We spent most of yesterday outdoors. Worked in the yard, dipped in the pool, more yard work, took our dinner beside the lake, and just stayed there until 11:00 last night. There were stars. I saw what I assumed to be a satellite moving rapidly and at a great height.
Around dusk the fireflies started coming out of the grass and they put on the best show of the season. As the light faded a lone bird perched on the top of our roof and sang an evening solo.
But the night belonged to a spider and a firefly caught in its web, which was strung strategically from the heat lamp beside me and anchored to a chair. I noticed in the darkness that of all fireflies blinking off and on around us, one seemed to be stationary. It seemed to be swaying slightly from side to side. I turned on my phone light and sure enough the spider was in the process of biting its evening meal.
I was reminded of my first story, written as a college senior, which set me on the road to becoming a writer. I wrote about a wasp and a spider in a battle that I’d witnessed. The wasp attacked and subdued the spider by paralyzing it with a sting and carrying it to its nest where the doomed spider would eventually provide the first meal for the spider’s young hatchlings. Based on that first effort at writing, my professor encouraged me to work at becoming a writer. You’ve heard this story before but last night I was drawn back to that first incident involving a spider.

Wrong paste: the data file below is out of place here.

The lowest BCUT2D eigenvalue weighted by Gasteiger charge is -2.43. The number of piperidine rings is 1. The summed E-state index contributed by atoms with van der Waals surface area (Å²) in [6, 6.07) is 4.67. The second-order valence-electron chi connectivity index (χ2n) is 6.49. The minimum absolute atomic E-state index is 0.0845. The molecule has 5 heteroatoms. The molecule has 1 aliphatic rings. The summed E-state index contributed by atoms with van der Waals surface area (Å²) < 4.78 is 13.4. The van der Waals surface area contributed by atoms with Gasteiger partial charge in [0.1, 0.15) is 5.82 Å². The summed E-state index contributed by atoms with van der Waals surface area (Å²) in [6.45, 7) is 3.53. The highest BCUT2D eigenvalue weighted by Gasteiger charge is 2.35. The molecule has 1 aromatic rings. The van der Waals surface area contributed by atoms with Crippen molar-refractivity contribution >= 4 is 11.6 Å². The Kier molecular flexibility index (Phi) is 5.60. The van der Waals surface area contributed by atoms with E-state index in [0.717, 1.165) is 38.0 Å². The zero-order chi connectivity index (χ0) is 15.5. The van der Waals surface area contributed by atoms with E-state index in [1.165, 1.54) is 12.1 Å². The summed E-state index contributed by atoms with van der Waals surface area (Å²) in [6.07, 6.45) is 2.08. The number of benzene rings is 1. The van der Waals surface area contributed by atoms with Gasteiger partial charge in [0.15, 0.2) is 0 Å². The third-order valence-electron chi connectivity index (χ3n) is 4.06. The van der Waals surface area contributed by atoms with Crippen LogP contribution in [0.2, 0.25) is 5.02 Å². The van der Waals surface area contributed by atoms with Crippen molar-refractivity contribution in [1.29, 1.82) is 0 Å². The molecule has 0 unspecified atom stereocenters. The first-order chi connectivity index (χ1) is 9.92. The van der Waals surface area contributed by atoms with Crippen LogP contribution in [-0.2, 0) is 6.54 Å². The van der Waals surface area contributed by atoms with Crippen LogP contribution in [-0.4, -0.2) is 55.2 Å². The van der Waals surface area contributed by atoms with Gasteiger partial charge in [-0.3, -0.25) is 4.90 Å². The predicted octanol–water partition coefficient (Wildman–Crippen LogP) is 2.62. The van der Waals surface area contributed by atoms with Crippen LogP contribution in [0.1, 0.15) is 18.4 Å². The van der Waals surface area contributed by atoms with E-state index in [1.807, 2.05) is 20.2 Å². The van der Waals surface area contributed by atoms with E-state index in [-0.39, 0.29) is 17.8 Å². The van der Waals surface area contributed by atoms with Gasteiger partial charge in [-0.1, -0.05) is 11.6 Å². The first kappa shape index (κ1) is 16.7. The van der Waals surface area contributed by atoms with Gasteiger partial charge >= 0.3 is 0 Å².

This time a spider was the victor and her victim was a firefly that continued to flicker as the venom worked its way through its body and rendered it helpless. We watched for half an hour and so did the spider from a few inches away. When at last the light went out, I knew the spider was at its meal and my flashlight verified it.
It was an evening to rest from the day, to enjoy the sights around Goose Lake, and to reflect on the matter-of-fact ways of nature.